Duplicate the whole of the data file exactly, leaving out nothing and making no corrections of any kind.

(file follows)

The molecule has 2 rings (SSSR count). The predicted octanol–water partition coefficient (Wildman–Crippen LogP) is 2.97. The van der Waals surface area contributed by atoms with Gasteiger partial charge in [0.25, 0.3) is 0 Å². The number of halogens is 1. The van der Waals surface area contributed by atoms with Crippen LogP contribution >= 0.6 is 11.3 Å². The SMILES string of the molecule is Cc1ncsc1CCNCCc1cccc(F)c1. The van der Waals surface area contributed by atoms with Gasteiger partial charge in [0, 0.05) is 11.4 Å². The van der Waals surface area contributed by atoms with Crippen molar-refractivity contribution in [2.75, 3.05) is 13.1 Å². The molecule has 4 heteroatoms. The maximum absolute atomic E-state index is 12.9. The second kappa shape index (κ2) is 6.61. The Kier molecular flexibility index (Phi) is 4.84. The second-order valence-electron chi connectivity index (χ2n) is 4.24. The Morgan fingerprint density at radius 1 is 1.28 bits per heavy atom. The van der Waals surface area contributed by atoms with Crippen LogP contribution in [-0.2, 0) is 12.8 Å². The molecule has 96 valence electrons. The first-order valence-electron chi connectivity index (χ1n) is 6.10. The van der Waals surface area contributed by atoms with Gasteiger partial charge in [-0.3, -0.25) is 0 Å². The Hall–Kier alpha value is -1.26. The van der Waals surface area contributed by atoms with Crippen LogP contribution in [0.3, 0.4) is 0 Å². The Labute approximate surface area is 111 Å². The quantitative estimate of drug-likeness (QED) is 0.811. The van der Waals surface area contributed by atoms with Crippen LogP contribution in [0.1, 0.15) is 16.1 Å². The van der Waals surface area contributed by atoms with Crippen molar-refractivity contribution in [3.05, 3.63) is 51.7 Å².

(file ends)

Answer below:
The molecule has 2 rings (SSSR count). The predicted octanol–water partition coefficient (Wildman–Crippen LogP) is 2.97. The van der Waals surface area contributed by atoms with Gasteiger partial charge in [0.25, 0.3) is 0 Å². The number of halogens is 1. The van der Waals surface area contributed by atoms with Crippen LogP contribution >= 0.6 is 11.3 Å². The SMILES string of the molecule is Cc1ncsc1CCNCCc1cccc(F)c1. The van der Waals surface area contributed by atoms with Gasteiger partial charge in [0, 0.05) is 11.4 Å². The van der Waals surface area contributed by atoms with Crippen molar-refractivity contribution in [2.75, 3.05) is 13.1 Å². The molecule has 4 heteroatoms. The maximum absolute atomic E-state index is 12.9. The second kappa shape index (κ2) is 6.61. The Kier molecular flexibility index (Phi) is 4.84. The second-order valence-electron chi connectivity index (χ2n) is 4.24. The Morgan fingerprint density at radius 1 is 1.28 bits per heavy atom. The van der Waals surface area contributed by atoms with Crippen LogP contribution in [-0.2, 0) is 12.8 Å². The molecule has 96 valence electrons. The first-order valence-electron chi connectivity index (χ1n) is 6.10. The van der Waals surface area contributed by atoms with Gasteiger partial charge in [-0.3, -0.25) is 0 Å². The Hall–Kier alpha value is -1.26. The van der Waals surface area contributed by atoms with Crippen LogP contribution in [0.3, 0.4) is 0 Å². The Labute approximate surface area is 111 Å². The quantitative estimate of drug-likeness (QED) is 0.811. The van der Waals surface area contributed by atoms with Crippen LogP contribution in [0.1, 0.15) is 16.1 Å². The van der Waals surface area contributed by atoms with Crippen molar-refractivity contribution in [3.05, 3.63) is 51.7 Å².